Dedication to Hermes and Heracles implying a gymnasiarchos (?)


Trismegistos ID: 6190

Source Description


Fragment of marble panel broken on all sides except on top (0.13; 0.145;0.045).


Inscribed on the face.


Height unknown. Small omega, sigma with parallel outer bars.

Place of Origin



Second century B.C. (lettering)


Found before 1937 at Cyrene (see commentary).

Present Location

Not found by IGCyr team.

Text constituted from

Transcription from previous editor.


Pugliese Carratelli-Oliverio, 1961 , p. 17, n. 4, fig. 10 (from †Oliverio's papers), whence SEG , 20.738; Robert, Bulletin Épigraphique , 1964.571.

Cf. Luni, 1976 , p. 240, n. 6.


[Ἀρ]ίμμαν Ἀρι[---]  [γ]υ̣μνασιαρχ[---]  [.] η̣ς μείζονος̣ [---]  [.] Η̣ΝΣΥΝΩΣΤΗ[---]  5 [..] Γ̣ΗΝΣΑΝ[---]  (vac. 3)[---]  Ἑ̣ρ̣με̣ῖ Ἡρ̣[ακλεῑ](vac. 3)


2 Pugliese Carratelli-Oliverio, 1961  [γ]υμνασιαρχ[ήσαντα]

3 [.] η̣ς : Pugliese Carratelli-Oliverio, 1961  [τ]ῆς

6 Robert, Bulletin Épigraphique  Ἑ̣ρ̣με̣ῖ Ἡρ̣[ακλεῑ] : Pugliese Carratelli-Oliverio, 1961  Ε̣Ρ̣ΜΕ̣ΙΗ+

French translation

Arimmas fils d'Ari [---]  gymnasiarque  [---] , plus grand(e)  [---]  à Hermès, à Héraclès.

English translation

Arimmas son of Ari [---]  gymnasiarch  [---]  bigger  [---]  to Hermes, to Heracles.

Italian translation

Arimmas figlio di Ari [---]  ginnasiarco  [---] , più grande  [---]  a Hermes, a Eracle.


This fragmentary inscription is very obscure.

At line 2, we may have a form either of γυμνασίαρχος or of γυμνασιαρχέω applying either to Ἀρίμμας, who was honoured, or to the honorand(s) mentioned as subject. The syntactic analysis is the more obscure because Ἀρίμμαν, normally an accusative, may be sometimes taken as a nominative case.

Pugliese Carratelli in editio princeps suggested that this man might be the same as the priest Arimman son of Arimman mentioned in IRCyr C.260, but too many personal names beginning with Ari- are attested in Cyrenaica to allow such a restoration.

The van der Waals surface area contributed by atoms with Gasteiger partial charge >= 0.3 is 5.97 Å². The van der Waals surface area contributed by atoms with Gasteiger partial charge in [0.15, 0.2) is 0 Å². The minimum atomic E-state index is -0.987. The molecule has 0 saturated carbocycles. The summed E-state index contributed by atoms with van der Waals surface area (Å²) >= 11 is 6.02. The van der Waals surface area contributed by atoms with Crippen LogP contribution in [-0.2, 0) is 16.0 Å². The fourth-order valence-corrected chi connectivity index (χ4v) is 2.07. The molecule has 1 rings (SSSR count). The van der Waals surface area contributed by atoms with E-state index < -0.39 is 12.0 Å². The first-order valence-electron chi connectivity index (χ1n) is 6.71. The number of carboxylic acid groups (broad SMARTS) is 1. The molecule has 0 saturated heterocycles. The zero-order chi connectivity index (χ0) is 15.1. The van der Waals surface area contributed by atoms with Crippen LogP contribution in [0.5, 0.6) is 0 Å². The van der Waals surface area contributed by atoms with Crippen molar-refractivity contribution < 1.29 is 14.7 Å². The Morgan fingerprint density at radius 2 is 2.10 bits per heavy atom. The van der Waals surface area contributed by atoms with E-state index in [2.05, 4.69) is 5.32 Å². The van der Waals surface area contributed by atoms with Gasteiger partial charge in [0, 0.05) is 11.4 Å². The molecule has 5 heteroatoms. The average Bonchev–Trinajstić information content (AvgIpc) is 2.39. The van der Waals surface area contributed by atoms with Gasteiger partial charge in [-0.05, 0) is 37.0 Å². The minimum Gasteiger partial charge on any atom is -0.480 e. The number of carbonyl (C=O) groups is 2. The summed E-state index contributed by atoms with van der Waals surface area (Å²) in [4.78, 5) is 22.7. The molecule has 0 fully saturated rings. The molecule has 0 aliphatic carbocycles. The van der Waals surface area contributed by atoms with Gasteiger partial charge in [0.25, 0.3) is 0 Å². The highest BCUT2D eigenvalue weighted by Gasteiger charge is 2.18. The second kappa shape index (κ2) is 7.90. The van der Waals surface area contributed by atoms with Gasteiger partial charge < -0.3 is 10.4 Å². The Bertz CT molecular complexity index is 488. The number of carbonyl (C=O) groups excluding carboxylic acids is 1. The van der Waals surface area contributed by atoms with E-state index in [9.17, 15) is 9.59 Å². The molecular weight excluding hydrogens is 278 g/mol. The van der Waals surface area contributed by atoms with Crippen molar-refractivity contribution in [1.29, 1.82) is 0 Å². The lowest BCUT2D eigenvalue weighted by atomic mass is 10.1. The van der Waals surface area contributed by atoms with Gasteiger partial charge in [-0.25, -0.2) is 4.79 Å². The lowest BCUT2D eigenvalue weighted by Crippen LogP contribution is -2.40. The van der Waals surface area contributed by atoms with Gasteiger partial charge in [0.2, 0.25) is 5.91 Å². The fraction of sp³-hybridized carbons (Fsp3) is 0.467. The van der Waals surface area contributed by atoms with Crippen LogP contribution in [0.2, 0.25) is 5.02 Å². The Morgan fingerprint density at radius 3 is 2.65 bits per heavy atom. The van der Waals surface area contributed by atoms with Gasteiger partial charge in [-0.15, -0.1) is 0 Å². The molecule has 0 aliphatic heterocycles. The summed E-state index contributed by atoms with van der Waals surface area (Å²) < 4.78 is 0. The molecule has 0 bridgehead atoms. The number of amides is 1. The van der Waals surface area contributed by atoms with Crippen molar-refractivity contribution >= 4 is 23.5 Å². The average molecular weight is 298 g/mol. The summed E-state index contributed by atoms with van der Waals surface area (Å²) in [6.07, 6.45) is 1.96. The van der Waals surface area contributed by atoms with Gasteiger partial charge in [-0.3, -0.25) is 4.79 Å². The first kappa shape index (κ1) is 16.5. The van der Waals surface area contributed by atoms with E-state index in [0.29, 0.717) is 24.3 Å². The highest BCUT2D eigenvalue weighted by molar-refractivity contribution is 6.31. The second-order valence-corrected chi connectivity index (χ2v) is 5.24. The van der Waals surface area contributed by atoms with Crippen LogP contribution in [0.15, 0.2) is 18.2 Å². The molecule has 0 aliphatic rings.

At line 3, μείζονος might be either the comparative adjective or a personal name (father's name of  [---]  ης).

At line 4, this strange segment allows no direct interpretation. Very tentatively, one might think of a compound of σύν with some form derived from the root of ὠθέω, 'to push'.

At line 5, the photograph has clearly as first letter a gamma, so that it is impossible to get a feminine article. Amongst the rare words beginning with σαν- there is the word σανίς which means 'tablet' and sometimes 'painted panel', but this should not be pushed ahead.

At line 6 Robert's clever reading was probably already intended by Oliverio, but Pugliese Carratelli astonishingly did not write it down. Although spelled in koine, this mention recalls the lists of ephebes ending with a dedication to Hermes and Heracles, deities of the gymnasium. However, the koine touch is also perceivable through two possible feminine articles at ll. 3 and 4, but the rest escapes analysis.

Luni thought that this might be the fragmentary list of ephebes, the discovery of which had occurred in 1936 in what has been hypothetically the Roman gymnasium (later House of Jason Magnus). However this inscription can hardly be described as a list of ephebes, whereas other fragmentary lists might perhaps be the one in question.

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